Hi! Thanks for reading. This post looks better in our award-winning app, Tips & Tricks for iPhone.
How iterative change obscures the ongoing photographic revolution at the heart of iPhone
“So, three things: a widescreen iPod with touch controls; a revolutionary mobile phone; and a breakthrough internet communications device. An iPod, a phone and an internet communicator. An iPod, a phone— Are you getting it? These are not three separate devices! This is one device – and we are calling it iPhone.”
This was how Apple founder and then-CEO Steve Jobs introduced the iPhone on January 9, 2007. But when you look at modern iPhone usage, something is missing from that introduction: the camera. Back in 2007, handheld computing hadn’t yet become multifunctional to the point it had taken over from every other device you care to mention. And with the cameras we have on iPhone today – along with the steady but rarely revolutionary shifts in image quality we’ve seen in recent years – it’s easy to forget how far we’ve come.
QuickTake it away
The iPhone wasn’t Apple’s first digital camera. For that, you have to head back to 1994 and Apple QuickTake. One of the earliest consumer digital cameras, its specs are in a modern context quite something – for all the wrong reasons.
This camera would shoot images at a maximum resolution of 0.3MP (640×480px) and could hold just eight photos on its internal storage. Or you could opt to quadruple the photo count but drop image resolution down to 320×240px.
To put that in context, the entire iPhone 12 and iPhone 13 lines render tiny Home Screen icons at 180×180px. With Apple’s earliest camera, you weren’t so much capturing memories as pixelated abstractions that weren’t good for anything and certainly weren’t future-proof.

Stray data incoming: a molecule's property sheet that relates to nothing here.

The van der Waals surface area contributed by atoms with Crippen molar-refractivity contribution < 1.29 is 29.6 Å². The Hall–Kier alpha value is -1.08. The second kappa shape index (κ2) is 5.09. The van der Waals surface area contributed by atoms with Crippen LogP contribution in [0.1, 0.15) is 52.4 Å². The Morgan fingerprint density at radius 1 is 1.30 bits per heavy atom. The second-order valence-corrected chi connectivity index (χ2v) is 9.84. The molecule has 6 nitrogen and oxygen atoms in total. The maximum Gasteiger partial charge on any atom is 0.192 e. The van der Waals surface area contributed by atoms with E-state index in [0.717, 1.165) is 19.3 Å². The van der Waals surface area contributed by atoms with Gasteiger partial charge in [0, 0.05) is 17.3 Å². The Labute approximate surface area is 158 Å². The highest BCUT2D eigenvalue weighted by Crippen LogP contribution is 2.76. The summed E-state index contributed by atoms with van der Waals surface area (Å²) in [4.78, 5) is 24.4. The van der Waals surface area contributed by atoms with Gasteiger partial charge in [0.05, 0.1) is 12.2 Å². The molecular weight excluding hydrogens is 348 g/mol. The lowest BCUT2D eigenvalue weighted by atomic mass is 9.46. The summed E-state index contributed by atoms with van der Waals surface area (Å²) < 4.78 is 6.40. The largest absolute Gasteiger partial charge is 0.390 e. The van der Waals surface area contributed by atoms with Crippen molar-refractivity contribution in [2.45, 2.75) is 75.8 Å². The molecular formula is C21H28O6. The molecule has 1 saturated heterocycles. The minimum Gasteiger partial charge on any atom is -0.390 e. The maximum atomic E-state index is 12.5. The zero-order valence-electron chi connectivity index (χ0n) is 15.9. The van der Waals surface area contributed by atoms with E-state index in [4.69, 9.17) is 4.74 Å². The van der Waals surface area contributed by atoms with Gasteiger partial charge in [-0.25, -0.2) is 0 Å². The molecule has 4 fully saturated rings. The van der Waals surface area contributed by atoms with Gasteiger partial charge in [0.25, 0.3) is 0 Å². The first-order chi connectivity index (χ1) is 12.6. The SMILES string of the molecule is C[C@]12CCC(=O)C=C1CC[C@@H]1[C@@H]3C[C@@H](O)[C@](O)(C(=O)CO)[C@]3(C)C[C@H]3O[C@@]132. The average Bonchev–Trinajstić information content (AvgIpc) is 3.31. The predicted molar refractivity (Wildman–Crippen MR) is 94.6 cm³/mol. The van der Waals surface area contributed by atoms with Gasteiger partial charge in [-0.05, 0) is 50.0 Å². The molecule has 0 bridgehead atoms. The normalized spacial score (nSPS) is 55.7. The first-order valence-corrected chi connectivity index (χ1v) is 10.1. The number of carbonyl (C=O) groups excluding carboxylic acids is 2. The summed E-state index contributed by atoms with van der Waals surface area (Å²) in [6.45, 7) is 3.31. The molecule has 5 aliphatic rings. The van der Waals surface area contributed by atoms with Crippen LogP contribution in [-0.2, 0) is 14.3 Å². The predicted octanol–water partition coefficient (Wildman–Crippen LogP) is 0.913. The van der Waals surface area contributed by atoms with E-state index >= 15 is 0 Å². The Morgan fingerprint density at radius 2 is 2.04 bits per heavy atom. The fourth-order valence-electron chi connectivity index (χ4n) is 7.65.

During the following decade, we saw major advances in the megapixel count of consumer cameras and therefore also image quality. Around 2000, a Nikon E775 would shoot at 1600×1200px – not bad and viable for printing as a standard 4×6in photo, even if close inspection would reveal JPEG artifacts and noise. But people upgraded rarely, and when they did they’d be bowled over by the quality of their new camera. By the late 2000s, consumer ultra-compact models like Canon’s IXUS 70 – available for around $200 – would shoot at a shade over 7MP (3072×2304px).
It was around this time that the first iPhone arrived, which, as we’ve noted, Steve Jobs called “an iPod, a phone and an internet communicator,” adding that Apple was going to “reinvent the phone.” Conspicuously, he didn’t say Apple would reinvent the camera – that would come later, across many revisions of the hardware.
In the keynote for the original iPhone, the 2MP camera was mentioned just once. Given that its 1600×1200px images were a regression compared to existing standalone cameras, that’s perhaps to be expected – but then something surprising started to happen.
Despite the iPhone’s poor camera, usage quickly increased and it became the most popular camera on Flickr – at the time the internet’s prime photo-sharing website. The reasoning was twofold: this was a camera you always had on your person, and the iPhone had internet connectivity, making photos you shot easy to share.
Apple’s response was to steadily improve the camera system. The iPhone 3GS got a 3.2MP (2048×1536px) lens with autofocus. The iPhone 4, 6 and 8, respectively, saw the megapixel count jump to 5, 8 and 12. Alongside, lenses grew in size, capability and number. Now, with the iPhone 13 Pro, you have the biggest sensor and biggest pixels on any iPhone to date, vastly increasing the amount of light the device can capture, along with new tricks such as a macro mode. The quality is now such that pro photographers frequently use iPhones rather than bulkier kit.
The evolution of the iPhone camera – and mobile photography as a whole – is nothing short of spectacular. Yet we lose sight of this, with year after year of people making comparisons with shots taken with a device’s direct predecessor and arguing relatively little has changed. This treadmill of slight disappointment beds in, robbing us of excitement and wonder.
But take a step back and look at the broader timeline and it’s clear that everything has changed regarding photography – and that it will continue to do so for years to come. We must also remember few people update their iPhone every year.
So like folks back in the 2000s bowled over by the image quality of a new standalone camera, owners of most new iPhones will receive years of iterative changes all at once, bringing instant delight – not disappointment. And these ongoing changes mean that everyone will have better ways to capture memories for posterity – ones that increasingly feel future-proof, far beyond those tiny low-fi images shot with Apple’s first foray into digital photography.